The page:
Radu Tut did a wonderful blog about how to get Search Analytics Reports programmatically in SharePoint 2013. I am quite grateful for his guidance and it’s undoubtedly the most referenced article on the topic (even being referenced in Microsoft blogs and other documentation).

I followed Radu’s guidance and have successfully retrieved usage data from my site collections in 2013, but I’ve discovered a few things I’ve not seen anyone talking about:

  1. It is important to note that the DateTime value you use should be UTC. If not, you will, at some time during the day–depending on your offset–get a “Specified argument was out of the range of valid values” error when trying to get the furthest back data (example: -14 days for Day) if you use Local time. Internally, SharePoint uses DateTime.UtcNow.Date (see reflection of Microsoft.Office.Server.Search.Analytics.AnalyticsItemData in the Microsoft.Office.Server.Search.Applications.dll).
  2. To my surprise, I was able to retrieve usage data from a 2010 site collection in SP2013! Apparently, SharePoint is tracking and compiling this data, but the 2010 UI has no way to interface with the data. Thus, if you need usage data for a 2010 UI site collection in SharePoint 2013, turn to your Devs or PowerShell-savvy Admins: If your site is being crawled, the 2013 usage data you seek is in there!
  3. The time period for SP2013 to compile usage data is fairly lengthy (at least 15 minutes in my tiny dev farm). If you attempt to retrieve the data while SharePoint is compiling it, you’ll get back a big fat ‘0’. For expected results, make sure you’re not retrieving the data while SharePoint is compiling it. 🙂 I believe this compilation is done by a timer job once a day at midnight, by default (I was up pretty late working on my project when I discovered this behavior).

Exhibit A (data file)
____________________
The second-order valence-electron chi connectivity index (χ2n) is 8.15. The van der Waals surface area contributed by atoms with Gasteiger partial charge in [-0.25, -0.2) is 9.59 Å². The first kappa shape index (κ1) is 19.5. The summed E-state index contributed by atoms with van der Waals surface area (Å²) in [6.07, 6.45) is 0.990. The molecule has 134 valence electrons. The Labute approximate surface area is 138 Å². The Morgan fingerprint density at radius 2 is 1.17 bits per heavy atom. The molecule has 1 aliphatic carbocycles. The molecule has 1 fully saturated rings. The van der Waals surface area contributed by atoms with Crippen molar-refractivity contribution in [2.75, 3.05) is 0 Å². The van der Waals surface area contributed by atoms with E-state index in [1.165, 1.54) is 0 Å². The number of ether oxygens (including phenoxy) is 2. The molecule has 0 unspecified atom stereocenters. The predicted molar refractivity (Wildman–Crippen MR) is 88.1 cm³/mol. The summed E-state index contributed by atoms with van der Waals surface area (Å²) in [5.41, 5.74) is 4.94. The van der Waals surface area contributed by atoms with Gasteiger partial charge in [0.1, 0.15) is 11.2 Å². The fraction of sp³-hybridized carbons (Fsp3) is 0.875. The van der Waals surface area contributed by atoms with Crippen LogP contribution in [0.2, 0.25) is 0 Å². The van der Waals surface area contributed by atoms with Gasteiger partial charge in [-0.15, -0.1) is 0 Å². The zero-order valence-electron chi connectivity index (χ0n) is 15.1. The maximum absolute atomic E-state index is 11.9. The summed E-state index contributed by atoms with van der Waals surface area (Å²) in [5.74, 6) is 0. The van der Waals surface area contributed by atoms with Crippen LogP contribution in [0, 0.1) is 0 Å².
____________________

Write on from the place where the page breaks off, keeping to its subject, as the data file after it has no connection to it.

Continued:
Happy reporting!


New Job

I am happy to announce that I started a new job as a SharePoint Developer at The Church of Jesus Christ of Latter-days Saints on Monday, March 10. It’s been a bit of a slow start since I broke my arm Saturday while skiing (thanks, Olympics, for giving me the courage to try something stupid) and had to have it surgically put back together this week. Been getting to know some of the great people who make up the SharePoint Team and am thrilled to be working with them.

Another day, another discovery on my quest to migrate our farm from SharePoint 2010 to SharePoint 2013. I started noticing image quality problems with the user thumbnail images in my upgraded farm: The small and large thumbnail images were looking very blurry. This was particularly evident when I viewed my My Site Host’s People page (MyPeople.aspx). The photo of myself on the left side was fairly blurry, but the small photos of the people I am following were nearly indistinguishable. Okay, what’s going on here?

Well, it turns out that Microsoft has changed the default thumbnail sizes for User Profile photos in SharePoint 2013. Here’s a comparison of the maximum dimensions (pixels) as given in Microsoft.Office.Server.UserProfiles.UserProfilePhotos:

Max pixels
Thumbnail SP2010 SP2013
Large 144 300
Medium 96 72
Small 32 48

As you can see, the dimensions for the large and small images have increased but has decreased for the medium image.

The new dimensions for the medium and small images isn’t much of a problem thanks to the handy dandy PowerShell cmdlet Update-SPProfilePhotoStore (read more at TechNet). The detailed description given in the TechNet reference still refers to 2007, but what this cmdlet does still apply to upgrades from 2010. By executing Update-SPProfilePhotoStore -MySiteHostCollection http://sppaule/my my thumbnail images were regenerated to match the default sizes desired by the system.

There’s still one gliche: SharePoint’s thumbnail image creation routine (found in Microsoft.Office.Server.UserProfiles.UserProfilePhotos) won’t enlarge images. (I’ve got a background in design and photography and can say with assurity that this is a good thing!) This means the large thumbnails stay at a maximum 144 pixels. Since they are displayed at 200 pixels, the image is thus enlarged by the browser by 38% causing bluriness. Unfortunately, unless you have a repository of higher resolution images of your users, you’re stuck.